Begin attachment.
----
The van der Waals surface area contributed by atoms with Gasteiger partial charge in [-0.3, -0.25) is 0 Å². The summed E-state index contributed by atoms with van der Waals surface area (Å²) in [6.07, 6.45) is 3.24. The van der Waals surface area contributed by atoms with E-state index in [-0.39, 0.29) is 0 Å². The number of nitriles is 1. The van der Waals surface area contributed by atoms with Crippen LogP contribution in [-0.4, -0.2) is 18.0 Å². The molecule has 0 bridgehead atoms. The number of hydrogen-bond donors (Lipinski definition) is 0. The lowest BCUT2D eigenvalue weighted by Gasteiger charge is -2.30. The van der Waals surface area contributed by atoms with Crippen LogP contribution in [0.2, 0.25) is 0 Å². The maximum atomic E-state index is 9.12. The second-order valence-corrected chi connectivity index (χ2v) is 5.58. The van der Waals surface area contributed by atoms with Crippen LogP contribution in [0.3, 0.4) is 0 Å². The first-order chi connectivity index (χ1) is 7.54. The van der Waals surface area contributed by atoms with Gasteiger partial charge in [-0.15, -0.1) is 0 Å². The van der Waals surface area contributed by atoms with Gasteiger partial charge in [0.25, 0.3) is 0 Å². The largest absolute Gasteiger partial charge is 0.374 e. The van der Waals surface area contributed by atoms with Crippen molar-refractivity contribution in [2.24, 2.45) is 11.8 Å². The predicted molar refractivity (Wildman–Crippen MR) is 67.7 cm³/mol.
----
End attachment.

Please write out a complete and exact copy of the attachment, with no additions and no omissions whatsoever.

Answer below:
The van der Waals surface area contributed by atoms with Gasteiger partial charge in [-0.3, -0.25) is 0 Å². The summed E-state index contributed by atoms with van der Waals surface area (Å²) in [6.07, 6.45) is 3.24. The van der Waals surface area contributed by atoms with E-state index in [-0.39, 0.29) is 0 Å². The number of nitriles is 1. The van der Waals surface area contributed by atoms with Crippen LogP contribution in [-0.4, -0.2) is 18.0 Å². The molecule has 0 bridgehead atoms. The number of hydrogen-bond donors (Lipinski definition) is 0. The lowest BCUT2D eigenvalue weighted by Gasteiger charge is -2.30. The van der Waals surface area contributed by atoms with Crippen LogP contribution in [0.2, 0.25) is 0 Å². The maximum atomic E-state index is 9.12. The second-order valence-corrected chi connectivity index (χ2v) is 5.58. The van der Waals surface area contributed by atoms with Crippen LogP contribution in [0.3, 0.4) is 0 Å². The first-order chi connectivity index (χ1) is 7.54. The van der Waals surface area contributed by atoms with Gasteiger partial charge in [-0.15, -0.1) is 0 Å². The van der Waals surface area contributed by atoms with Gasteiger partial charge in [0.25, 0.3) is 0 Å². The largest absolute Gasteiger partial charge is 0.374 e. The van der Waals surface area contributed by atoms with Crippen molar-refractivity contribution in [2.24, 2.45) is 11.8 Å². The predicted molar refractivity (Wildman–Crippen MR) is 67.7 cm³/mol.